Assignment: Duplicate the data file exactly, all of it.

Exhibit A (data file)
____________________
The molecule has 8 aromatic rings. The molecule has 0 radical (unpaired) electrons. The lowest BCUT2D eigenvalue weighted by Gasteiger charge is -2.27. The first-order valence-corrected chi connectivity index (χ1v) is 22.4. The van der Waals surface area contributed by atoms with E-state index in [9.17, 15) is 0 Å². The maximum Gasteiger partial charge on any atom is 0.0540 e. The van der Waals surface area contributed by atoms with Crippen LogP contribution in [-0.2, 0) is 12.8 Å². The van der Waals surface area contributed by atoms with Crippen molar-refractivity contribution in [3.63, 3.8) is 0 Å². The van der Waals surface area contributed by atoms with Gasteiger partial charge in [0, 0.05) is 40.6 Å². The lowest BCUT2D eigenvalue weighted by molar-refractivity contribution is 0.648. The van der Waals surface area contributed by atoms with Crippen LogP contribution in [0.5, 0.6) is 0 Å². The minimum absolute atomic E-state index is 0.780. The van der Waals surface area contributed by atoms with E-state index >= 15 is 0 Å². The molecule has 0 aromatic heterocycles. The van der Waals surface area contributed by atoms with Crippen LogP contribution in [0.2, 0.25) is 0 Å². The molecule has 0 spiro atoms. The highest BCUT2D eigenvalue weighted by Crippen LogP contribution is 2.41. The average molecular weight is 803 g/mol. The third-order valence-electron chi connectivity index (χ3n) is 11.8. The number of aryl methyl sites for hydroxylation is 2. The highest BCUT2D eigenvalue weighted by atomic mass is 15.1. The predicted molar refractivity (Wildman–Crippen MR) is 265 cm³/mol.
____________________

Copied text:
The molecule has 8 aromatic rings. The molecule has 0 radical (unpaired) electrons. The lowest BCUT2D eigenvalue weighted by Gasteiger charge is -2.27. The first-order valence-corrected chi connectivity index (χ1v) is 22.4. The van der Waals surface area contributed by atoms with E-state index in [9.17, 15) is 0 Å². The maximum Gasteiger partial charge on any atom is 0.0540 e. The van der Waals surface area contributed by atoms with Crippen LogP contribution in [-0.2, 0) is 12.8 Å². The van der Waals surface area contributed by atoms with Crippen molar-refractivity contribution in [3.63, 3.8) is 0 Å². The van der Waals surface area contributed by atoms with Gasteiger partial charge in [0, 0.05) is 40.6 Å². The lowest BCUT2D eigenvalue weighted by molar-refractivity contribution is 0.648. The van der Waals surface area contributed by atoms with Crippen LogP contribution in [0.5, 0.6) is 0 Å². The minimum absolute atomic E-state index is 0.780. The van der Waals surface area contributed by atoms with E-state index >= 15 is 0 Å². The molecule has 0 aromatic heterocycles. The van der Waals surface area contributed by atoms with Crippen LogP contribution in [0.2, 0.25) is 0 Å². The molecule has 0 spiro atoms. The highest BCUT2D eigenvalue weighted by Crippen LogP contribution is 2.41. The average molecular weight is 803 g/mol. The third-order valence-electron chi connectivity index (χ3n) is 11.8. The number of aryl methyl sites for hydroxylation is 2. The highest BCUT2D eigenvalue weighted by atomic mass is 15.1. The predicted molar refractivity (Wildman–Crippen MR) is 265 cm³/mol.